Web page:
(April 23, 2007) — The demands of disasters like Hurricane Katrina, the Pakistan earthquake, and more recent events including floods in Jakarta, Indonesia, and spring storms and flooding in the US are taking a toll on inventories of one of the staples of relief aid-emergency kits, reported Church World Service (CWS) in a release today. The drain is prompting the international humanitarian agency to issue a call specifically for contributions of children’s school kits.
The school kits are colorful tote bags holding basic school supplies such as notebooks, pencils, blunt scissors, crayons, and rulers, and are contributed by individuals and groups around the US, then shipped in quantity by CWS to schoolchildren in need domestically and worldwide. The shipments are processed at the Brethren Service Center in New Windsor, Md., by Service Ministries, a program of the Church of the Brethren General Board.
Last year, CWS distributed more than 77,800 school kits in ten countries and eleven states across the US, and more than 267,000 different kinds of relief kits in all last year. But the agency’s Emergency Response Program associate director Linda Reed Brown said, “World needs have been extreme the past couple of years consuming a great deal of our inventory. Some weeks ago, we could have shipped 300 school kits to tornado-ravaged Dumas, Ark., but the low reserve wouldn’t allow us to do so.”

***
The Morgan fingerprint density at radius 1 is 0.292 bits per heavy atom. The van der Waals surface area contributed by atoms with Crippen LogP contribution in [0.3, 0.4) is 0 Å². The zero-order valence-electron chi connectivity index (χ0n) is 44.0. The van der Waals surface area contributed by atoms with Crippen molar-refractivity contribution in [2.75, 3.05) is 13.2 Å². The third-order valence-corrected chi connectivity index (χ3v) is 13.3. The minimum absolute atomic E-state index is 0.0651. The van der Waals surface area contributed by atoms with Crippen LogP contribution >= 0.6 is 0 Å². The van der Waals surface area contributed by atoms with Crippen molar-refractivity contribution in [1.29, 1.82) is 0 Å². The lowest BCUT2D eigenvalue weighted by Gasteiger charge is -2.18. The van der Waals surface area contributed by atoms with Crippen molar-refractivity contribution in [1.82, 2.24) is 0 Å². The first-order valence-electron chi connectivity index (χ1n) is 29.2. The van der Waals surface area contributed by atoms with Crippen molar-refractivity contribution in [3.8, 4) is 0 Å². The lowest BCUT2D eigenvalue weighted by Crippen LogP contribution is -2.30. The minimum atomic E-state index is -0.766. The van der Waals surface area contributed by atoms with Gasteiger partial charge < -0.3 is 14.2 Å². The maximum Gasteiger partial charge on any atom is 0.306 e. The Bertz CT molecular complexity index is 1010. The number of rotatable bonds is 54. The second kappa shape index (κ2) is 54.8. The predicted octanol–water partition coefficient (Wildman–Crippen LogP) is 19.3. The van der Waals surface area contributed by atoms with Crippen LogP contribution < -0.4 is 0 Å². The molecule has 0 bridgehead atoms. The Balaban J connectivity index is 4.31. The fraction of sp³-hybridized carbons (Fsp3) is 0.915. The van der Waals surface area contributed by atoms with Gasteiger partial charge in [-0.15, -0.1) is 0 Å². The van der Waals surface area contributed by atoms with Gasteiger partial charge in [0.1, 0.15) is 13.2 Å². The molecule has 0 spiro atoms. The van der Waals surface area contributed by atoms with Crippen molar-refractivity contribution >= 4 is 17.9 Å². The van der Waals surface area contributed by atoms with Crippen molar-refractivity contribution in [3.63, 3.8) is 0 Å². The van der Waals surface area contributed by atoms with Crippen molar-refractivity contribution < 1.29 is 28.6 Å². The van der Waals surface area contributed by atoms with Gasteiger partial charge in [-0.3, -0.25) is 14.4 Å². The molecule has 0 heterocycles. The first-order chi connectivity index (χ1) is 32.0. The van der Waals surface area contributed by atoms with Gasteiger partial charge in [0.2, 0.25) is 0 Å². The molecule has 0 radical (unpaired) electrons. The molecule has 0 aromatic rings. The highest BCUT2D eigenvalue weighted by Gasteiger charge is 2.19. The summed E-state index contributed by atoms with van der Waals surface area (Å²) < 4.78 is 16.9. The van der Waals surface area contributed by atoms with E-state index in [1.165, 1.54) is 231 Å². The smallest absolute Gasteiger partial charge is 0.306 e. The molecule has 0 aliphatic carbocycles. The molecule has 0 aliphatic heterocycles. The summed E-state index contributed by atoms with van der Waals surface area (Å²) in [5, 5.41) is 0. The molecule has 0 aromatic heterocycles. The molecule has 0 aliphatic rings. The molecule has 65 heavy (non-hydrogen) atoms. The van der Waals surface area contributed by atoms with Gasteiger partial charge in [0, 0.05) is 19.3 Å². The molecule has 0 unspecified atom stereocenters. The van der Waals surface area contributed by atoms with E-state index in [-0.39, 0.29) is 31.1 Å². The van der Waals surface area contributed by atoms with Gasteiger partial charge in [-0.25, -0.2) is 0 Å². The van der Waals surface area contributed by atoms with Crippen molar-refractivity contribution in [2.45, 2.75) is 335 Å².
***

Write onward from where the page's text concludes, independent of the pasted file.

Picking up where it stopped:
While the kits are a relatively small part of the emergency relief, sustainable development, and refugee services that CWS provides worldwide, the small packages are a boon to people caught in the throes of disaster. Practical kit gifts meant a lot to the self esteem of children affected by Hurricane Katrina in Louisiana, for example. Following hurricanes Katrina and Rita, CWS sent $110,000 in school kits to badly damaged schools in Louisiana and Mississippi. At Forked Island-E. Broussard School in Abbeville, La., principal Chris St. Romain said that even five months after Katrina hit, colorful bags filled with school supplies for his students–more than half of whom were qualifying for free lunches even before the hurricane–were “a practical and welcome treat. The school kits from Church World Service meant a lot to our kids’ sense of self-esteem,” he said.
Each Church World Service school kit is a $13 value, and the agency asks that contributors separately send $2 per kit for processing and shipping. Individuals and groups may find specific contents, packaging, and shipping instructions for the kits at www.churchworldservice.org/kits/school-kits.html. Find out about possible CWS kit drop-off locations and collection schedule deadlines in your by calling 888-297-2767.